How to set a Hash

Although the first rule of hashing is there are no rules, the following points will keep the pack together and achieve the overall objective of exhausting the fast runners and allowing the strollers to have a chat & still keep up.

1. It Can't be Too Short
Measure your route, don't guess, aim for 4 miles. Choose an area with lots of criss-crossing paths, avoiding stretches of more than half a mile without a check. Runners expect to be back in the pub no later than 8:30.

2. You Can't Have Too Many Checks
Set a check at every junction, not just where you change direction. Fast runners like checks because they get to run further, slow runners like them because they get to catch up and socialise. Plan for about 3 regroups but use more (or fish-hooks) if there are places where you cannot set enough checks.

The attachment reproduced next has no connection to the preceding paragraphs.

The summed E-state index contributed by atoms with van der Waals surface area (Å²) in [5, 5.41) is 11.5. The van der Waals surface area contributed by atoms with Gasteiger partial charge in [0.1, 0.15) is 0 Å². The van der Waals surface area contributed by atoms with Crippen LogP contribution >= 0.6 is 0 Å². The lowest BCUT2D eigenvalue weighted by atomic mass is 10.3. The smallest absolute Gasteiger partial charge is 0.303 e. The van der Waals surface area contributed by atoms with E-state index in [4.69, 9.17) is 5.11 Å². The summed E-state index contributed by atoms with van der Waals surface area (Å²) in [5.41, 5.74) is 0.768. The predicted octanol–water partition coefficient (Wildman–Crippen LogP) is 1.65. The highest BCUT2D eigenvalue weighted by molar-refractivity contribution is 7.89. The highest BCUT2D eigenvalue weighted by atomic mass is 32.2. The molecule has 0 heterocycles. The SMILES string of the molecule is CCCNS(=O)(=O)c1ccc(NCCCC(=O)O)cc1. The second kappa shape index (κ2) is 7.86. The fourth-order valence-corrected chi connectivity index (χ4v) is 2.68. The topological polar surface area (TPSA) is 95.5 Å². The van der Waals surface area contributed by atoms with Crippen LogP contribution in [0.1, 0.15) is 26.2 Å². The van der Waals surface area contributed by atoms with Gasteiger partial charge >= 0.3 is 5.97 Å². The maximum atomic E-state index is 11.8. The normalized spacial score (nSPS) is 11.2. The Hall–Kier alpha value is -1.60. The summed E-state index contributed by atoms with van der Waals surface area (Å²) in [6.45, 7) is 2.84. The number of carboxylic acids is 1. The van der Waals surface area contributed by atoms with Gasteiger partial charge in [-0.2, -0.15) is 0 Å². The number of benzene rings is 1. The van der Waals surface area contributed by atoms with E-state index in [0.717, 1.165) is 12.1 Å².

3. We Might Want to Come Back
Ask the landlord if we can use their car park. Where possible, inform landowners and anyone who lives near that we will be passing through. We are rarely refused if we ask but often hassled if we don't!

4. Avoid Livestock
Be aware of livestock in fields and avoid passing through them wherever possible, especially in the dark and during lambing. Instruct the hash to WALK past animals, both before the run and as they enter the field.

5. Be There
Having set the trail, the hare(s) need to run with the pack to make sure it all goes to plan. You can give hints when they can't find the flour, warn of road crossings and cut out the distant sunset regroup when it all takes much longer than you thought. If you are setting a live trail then appoint someone who knows the route to act as sweeper.

6. Take Enough Flour
You will need at least 6kg of plain flour, which can be carried in a bag or dispensed from a large water bottle. A hash in the dark and wet may need more and will be slower.

On On!